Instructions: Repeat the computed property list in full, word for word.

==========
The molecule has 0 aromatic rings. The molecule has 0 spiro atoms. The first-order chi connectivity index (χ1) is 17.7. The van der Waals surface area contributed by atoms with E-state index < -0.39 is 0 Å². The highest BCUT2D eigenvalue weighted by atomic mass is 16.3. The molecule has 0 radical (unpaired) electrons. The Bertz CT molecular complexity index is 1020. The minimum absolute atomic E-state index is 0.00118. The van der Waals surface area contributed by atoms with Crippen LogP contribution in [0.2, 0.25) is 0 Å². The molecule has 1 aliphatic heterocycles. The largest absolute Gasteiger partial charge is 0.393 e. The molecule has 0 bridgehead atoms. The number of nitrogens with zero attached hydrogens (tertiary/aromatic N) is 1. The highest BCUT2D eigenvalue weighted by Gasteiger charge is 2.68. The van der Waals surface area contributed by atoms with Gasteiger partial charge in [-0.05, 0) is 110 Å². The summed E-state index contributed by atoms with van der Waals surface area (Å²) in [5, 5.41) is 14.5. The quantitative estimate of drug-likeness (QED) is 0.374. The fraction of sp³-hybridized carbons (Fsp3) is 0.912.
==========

The molecule has 0 aromatic rings. The molecule has 0 spiro atoms. The first-order chi connectivity index (χ1) is 17.7. The van der Waals surface area contributed by atoms with E-state index < -0.39 is 0 Å². The highest BCUT2D eigenvalue weighted by atomic mass is 16.3. The molecule has 0 radical (unpaired) electrons. The Bertz CT molecular complexity index is 1020. The minimum absolute atomic E-state index is 0.00118. The van der Waals surface area contributed by atoms with Crippen LogP contribution in [0.2, 0.25) is 0 Å². The molecule has 1 aliphatic heterocycles. The largest absolute Gasteiger partial charge is 0.393 e. The molecule has 0 bridgehead atoms. The number of nitrogens with zero attached hydrogens (tertiary/aromatic N) is 1. The highest BCUT2D eigenvalue weighted by Gasteiger charge is 2.68. The van der Waals surface area contributed by atoms with Gasteiger partial charge in [-0.05, 0) is 110 Å². The summed E-state index contributed by atoms with van der Waals surface area (Å²) in [5, 5.41) is 14.5. The quantitative estimate of drug-likeness (QED) is 0.374. The fraction of sp³-hybridized carbons (Fsp3) is 0.912.